August/September 2012 •
GOOD TIMES –
Puzzle helped end communismfor one Eastern European country
By Paul Niemann 2012
This story is about the creationof a puzzle and its Hungarian in-ventor who has an unusual name.And it all began in 1980.Think back to what was hap-pening in the 1980’s: RonaldReagan was President, disco wason its way out and the Cubs werelosing most of their games. OK, sosome things never change.This puzzle was so revolution-ary that it helped Hungary convertfrom communism to capitalism.How?There were two ways: First, thexport sales of the puzzle between1981 to 1985 were so large that itmade it clear that the Hungarianconomy needed to change fromommunism to capitalism.Second, a popular Hungarianauthor wrote a musical play aboutthe puzzle. The play lasted forthree seasons in Budapest and wasritical of the communist regime.There were a number of strangeincidents surrounding the puzzle,too. For example, one man spentso much time trying to solve it that
his wife led for divorce, blaming
it on the puzzle.A football game in Connecticutwas delayed because one of theplayers didn’t show up in time forthe opening kickoff. He was laterfound trying to solve the puzzle inthe locker room.A seven-year old Norwegianboy could solve the puzzle, but hecouldn’t explain how he did it.There was even a TV seriesin the U.S. about the puzzle. Itappeared on ABC from 1983 to1984.This multi-colored puzzlehas 43,252,003,274,489,856,000(that’s 43 quintrillion) different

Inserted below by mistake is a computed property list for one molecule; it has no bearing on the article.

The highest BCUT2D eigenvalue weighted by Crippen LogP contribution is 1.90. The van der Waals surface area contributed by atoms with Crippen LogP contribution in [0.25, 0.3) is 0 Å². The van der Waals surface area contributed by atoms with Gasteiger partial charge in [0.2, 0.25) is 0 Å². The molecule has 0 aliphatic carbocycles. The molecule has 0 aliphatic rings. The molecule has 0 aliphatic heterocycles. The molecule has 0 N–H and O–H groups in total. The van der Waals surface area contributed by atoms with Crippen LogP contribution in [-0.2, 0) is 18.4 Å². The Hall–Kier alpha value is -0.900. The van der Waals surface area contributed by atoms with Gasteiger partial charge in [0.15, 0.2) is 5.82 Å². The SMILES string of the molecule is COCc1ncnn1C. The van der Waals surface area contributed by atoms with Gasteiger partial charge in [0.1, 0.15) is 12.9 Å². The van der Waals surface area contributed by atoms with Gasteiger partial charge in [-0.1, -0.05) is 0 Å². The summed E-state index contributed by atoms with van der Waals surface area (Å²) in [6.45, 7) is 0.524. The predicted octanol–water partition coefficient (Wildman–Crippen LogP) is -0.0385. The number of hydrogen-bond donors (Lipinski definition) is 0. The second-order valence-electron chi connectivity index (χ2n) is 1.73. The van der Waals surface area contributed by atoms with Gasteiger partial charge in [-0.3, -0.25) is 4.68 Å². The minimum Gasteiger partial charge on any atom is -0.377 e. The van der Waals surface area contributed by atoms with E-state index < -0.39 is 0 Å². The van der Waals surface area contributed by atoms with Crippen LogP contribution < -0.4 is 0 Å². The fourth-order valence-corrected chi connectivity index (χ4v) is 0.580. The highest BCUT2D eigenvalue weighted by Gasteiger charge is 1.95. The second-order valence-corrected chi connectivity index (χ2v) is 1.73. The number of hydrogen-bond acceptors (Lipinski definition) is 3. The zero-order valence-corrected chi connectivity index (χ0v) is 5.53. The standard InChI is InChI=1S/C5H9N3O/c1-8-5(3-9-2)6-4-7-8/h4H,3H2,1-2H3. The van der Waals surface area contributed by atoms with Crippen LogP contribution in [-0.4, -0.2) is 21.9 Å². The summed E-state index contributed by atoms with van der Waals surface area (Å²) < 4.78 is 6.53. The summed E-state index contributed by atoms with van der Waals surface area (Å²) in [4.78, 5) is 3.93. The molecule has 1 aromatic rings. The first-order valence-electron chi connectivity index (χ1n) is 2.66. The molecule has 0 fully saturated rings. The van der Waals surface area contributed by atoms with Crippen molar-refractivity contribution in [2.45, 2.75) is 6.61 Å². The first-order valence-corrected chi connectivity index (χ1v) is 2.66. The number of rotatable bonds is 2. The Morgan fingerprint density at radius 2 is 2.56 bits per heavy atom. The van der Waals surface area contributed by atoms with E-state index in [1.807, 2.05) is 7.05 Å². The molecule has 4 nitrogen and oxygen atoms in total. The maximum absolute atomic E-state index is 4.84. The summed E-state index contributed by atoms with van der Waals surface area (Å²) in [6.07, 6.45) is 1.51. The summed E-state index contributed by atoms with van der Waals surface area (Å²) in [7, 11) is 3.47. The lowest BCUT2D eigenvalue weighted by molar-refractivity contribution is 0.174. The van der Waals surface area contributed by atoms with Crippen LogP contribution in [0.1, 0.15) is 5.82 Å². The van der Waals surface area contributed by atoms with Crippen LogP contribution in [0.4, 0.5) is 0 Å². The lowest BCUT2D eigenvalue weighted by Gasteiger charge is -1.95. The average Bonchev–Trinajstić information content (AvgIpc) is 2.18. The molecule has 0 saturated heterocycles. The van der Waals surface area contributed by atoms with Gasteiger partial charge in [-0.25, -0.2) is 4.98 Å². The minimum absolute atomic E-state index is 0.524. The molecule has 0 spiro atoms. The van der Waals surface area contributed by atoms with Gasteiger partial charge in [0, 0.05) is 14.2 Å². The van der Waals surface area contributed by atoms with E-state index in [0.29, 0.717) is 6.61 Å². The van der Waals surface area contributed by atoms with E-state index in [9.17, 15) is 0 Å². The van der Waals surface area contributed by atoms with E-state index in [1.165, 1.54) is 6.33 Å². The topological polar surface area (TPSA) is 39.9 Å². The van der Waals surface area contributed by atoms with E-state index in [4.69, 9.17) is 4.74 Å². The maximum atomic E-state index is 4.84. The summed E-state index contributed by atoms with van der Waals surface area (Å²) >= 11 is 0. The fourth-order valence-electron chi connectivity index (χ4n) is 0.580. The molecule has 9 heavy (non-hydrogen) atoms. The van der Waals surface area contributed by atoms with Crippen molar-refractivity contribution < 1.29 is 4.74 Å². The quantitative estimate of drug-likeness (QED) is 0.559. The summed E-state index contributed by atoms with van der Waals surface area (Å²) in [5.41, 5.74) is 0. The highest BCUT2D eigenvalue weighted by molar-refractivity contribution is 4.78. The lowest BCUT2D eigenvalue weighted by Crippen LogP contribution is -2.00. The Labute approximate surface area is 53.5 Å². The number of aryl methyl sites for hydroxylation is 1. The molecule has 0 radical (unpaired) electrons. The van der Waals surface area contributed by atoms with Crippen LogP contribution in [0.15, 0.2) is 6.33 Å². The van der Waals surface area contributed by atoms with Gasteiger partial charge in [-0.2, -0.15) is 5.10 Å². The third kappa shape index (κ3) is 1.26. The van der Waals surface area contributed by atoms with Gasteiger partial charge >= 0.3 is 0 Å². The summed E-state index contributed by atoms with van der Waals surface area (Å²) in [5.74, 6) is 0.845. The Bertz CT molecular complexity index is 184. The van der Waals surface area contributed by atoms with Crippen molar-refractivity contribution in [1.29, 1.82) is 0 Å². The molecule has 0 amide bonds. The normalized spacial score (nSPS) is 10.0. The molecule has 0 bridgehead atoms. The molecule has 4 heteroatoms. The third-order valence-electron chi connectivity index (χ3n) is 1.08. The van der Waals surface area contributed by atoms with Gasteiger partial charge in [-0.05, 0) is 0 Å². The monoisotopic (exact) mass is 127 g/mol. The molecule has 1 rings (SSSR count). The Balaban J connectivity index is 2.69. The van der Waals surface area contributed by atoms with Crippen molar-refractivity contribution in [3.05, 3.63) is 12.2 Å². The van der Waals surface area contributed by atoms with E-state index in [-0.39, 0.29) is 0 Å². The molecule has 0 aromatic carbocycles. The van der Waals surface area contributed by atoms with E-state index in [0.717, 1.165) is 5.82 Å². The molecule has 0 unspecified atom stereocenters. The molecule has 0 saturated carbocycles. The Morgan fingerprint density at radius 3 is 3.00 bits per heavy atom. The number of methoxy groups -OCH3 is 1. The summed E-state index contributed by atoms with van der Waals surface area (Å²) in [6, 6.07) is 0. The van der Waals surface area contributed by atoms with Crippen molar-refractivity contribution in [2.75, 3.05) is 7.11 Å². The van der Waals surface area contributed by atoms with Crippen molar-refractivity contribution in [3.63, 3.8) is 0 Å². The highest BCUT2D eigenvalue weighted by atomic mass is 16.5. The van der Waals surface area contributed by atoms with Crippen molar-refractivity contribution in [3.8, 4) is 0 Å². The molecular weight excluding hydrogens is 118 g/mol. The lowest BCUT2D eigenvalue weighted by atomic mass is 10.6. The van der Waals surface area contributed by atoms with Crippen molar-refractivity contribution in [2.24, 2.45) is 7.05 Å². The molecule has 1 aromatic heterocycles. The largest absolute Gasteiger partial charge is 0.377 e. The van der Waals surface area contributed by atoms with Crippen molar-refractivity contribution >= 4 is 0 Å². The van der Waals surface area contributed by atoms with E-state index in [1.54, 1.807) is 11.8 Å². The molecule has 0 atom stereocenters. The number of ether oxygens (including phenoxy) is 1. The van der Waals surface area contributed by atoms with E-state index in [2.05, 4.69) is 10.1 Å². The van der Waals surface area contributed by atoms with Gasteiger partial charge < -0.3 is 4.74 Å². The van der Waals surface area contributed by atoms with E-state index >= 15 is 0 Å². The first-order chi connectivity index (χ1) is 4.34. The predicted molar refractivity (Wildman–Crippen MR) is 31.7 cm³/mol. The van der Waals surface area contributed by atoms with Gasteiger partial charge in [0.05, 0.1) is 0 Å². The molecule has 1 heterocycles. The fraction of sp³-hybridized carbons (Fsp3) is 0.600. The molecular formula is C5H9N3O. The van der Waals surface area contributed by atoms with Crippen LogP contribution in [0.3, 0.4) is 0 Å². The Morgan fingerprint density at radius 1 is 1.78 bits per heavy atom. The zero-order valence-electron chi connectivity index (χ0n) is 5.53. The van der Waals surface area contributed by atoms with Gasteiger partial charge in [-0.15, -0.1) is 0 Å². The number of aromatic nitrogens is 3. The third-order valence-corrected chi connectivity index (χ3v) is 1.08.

possible congurations, but only
one that is correct.But that’s nothing comparedto the fact that two new medicalconditions came about as a resultof people spending so much timetrying to solve the puzzle.Yet, despite all of this, themajor toy companies rejected it
at rst! Then when the Ideal Toy
Company took it on in 1980, theysold more than 100 million units
in the rst three years.
What was the inventor’s un-usual name?Erno Rubik. As in Rubik’sCube.At one point, one out of everyeight people IN THE WORLD hadtried to solve Rubik’s Cube. Veryfew have succeeded, though. I re-member the contest that we hadin the early 1980’s in high schoolheld by our popular English teach-er, Mr. Preston. There were threecontestants – also known as Cub-ists – who could each solve theCube in about a minute. The Ger-man exchange student would rou-tinely solve the Cube while barelyeven looking at it.Here are a few other facts thatyou might not have known aboutRubik’s Cube:
•It was originally named the
“Magic Cube” in Hungary beforeIdeal began selling it in America.
•According to a poll, 85% of
Americans are familiar with Ru-bik’s Cube.
•The world record for solving
the Cube in the shortest amount of time is 23 seconds.
•The two medical conditions
that occurred as a result of peoplespending too much time trying tosolve the Cube are known as theCubist’s thumb and Rubik’s wrist.
•Erno Rubik became the rst
self-made millionaire in the com-munist bloc.What ever happened to him?He’s alive and doing well inHungary.
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